Following upon my successful completion of the 177-mile Offa's Dyke trek in July/August 2021, I will be taking on a much greater trekking challenge in 2022. Starting on the 9th September, come rain, come shine, I will spend 20 days tackling the 268-mile Pennine Way that runs along the spine of England. I will be funding the trek entirely myself, but I am inviting you to join me for a leg or two on a self-funding basis in return for raising a little sponsorship towards supporting the work of Pipal Tree. Or failing that, if you live near the Pennine Way, it would be great if you could help out with some logistical support through bag transfer. At my advanced years, the days of lugging a rucksack over hill and dale are long gone. Instead, I prefer to send my rucksack up ahead through the services of a friendly driver or a commercial company so that I can experience the trek with no more than a daysack that carries the essentials. That makes good sense not only because of the distance involved but also given the daunting ascent; the combined ascent actually exceeds the height of Everest!
But I am getting ahead of myself. To re-wind, The Pennine Way was first conceived by journalist Tom Stephenson in 1935 but it took until April 1965 for it to be officially opened as England's first National Trail. Most trekkers will follow the route from south to north which feels logical from a map-reading point of view, but also keeps the sun, wind and rain mostly to one's back. Heading in that direction, the trail starts in Edale in Derbyshire's Peak District, crossing The Yorkshire Dales, Hadrian's Wall in Northumberland through the rolling Cheviot hills to finish at Kirk Yetholm in the Scottish Borders. The route is renowned for also being challenging underfoot, notoriously boggy in parts. This, together with the remoteness and changeable (potentially dangerous) weather patterns, make it very much a summer walk. The trekker is rewarded with fabulous, wild vistas and a range of geological delights, including the remarkable limestone country around North Yorkshire - so remarkable that the limestone pavement at Malham featured in the Harry Potter and the Deathly Hallows film! There's also a wealth of history to be enjoyed, for example in the form of strategically sited monuments and places like Kinder Scout, the scene of the famous 1932 mass trespass that eventually allowed access to the wilds of Britain through creating public rights of way and in many respects led to the opening of The Pennine Way as the first of many National Trails.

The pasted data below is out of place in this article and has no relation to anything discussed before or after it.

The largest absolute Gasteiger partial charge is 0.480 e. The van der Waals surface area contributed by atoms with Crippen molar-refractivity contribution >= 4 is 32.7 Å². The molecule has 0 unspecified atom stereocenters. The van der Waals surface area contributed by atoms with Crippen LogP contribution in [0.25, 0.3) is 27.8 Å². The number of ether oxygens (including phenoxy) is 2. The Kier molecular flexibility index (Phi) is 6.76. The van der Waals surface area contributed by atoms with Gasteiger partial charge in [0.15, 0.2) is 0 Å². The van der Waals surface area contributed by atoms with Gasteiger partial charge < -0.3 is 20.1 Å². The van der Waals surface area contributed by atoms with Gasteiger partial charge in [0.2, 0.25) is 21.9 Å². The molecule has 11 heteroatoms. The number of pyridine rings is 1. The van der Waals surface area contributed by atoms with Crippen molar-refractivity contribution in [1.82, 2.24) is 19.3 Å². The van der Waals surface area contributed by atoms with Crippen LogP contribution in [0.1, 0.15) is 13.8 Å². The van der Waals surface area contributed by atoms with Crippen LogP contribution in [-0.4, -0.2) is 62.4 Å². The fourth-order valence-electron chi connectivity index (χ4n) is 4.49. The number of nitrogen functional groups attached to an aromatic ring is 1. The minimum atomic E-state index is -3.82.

There's something else that makes trekking such a special experience: It's the friends that choose to keep you company and help cut through the potential loneliness, paradoxically sharing in an isolation that can be conducive to the best of conversations. On Offa's Dyke, I was joined for a leg by a fellow former British Army dental officer, Craig Welsby. We had been in the same practice in Germany back in 1990 and hadn't seen one another since, maintaining a tenuous contact up until the trek through that thinnest of communication channels - Twitter. Both of our lives had taken radical shifts in direction, with our leaving the Army and dentistry, in his case to become a National Trust ranger and my setting up a charity in Nepal. There was plenty to catch up on!
And then there's those new people that you can bump into along the way, who might be on a personal and fascinating pilgrimage reflecting what is going on in their broader lives. One lunchtime on Offa's Dyke, in the middle of nowhere, I caught up with Stephen Drew (another retired dentist!) and his partner Suzze Sowka (and their intrepid dog Truffau) to spend the rest of the day in their wonderful company. That afternoon's trek took us onto Hergest Ridge and I will never forget the four of us standing there while Stephen realised a minor ambition by playing Mike Oldfield's piece of the same name. Magical! We parted company as we were spending the evening in different locations and they are faster walkers than me. But we remained in contact and I was so pleased when they joined me for another walk a month later on, er, a section of the Pennine Way. They will be joining me again for some walking in Devon in November and have promised to keep me company for a section of the Pennine Way trek around High Force, this being a favourite area of theirs.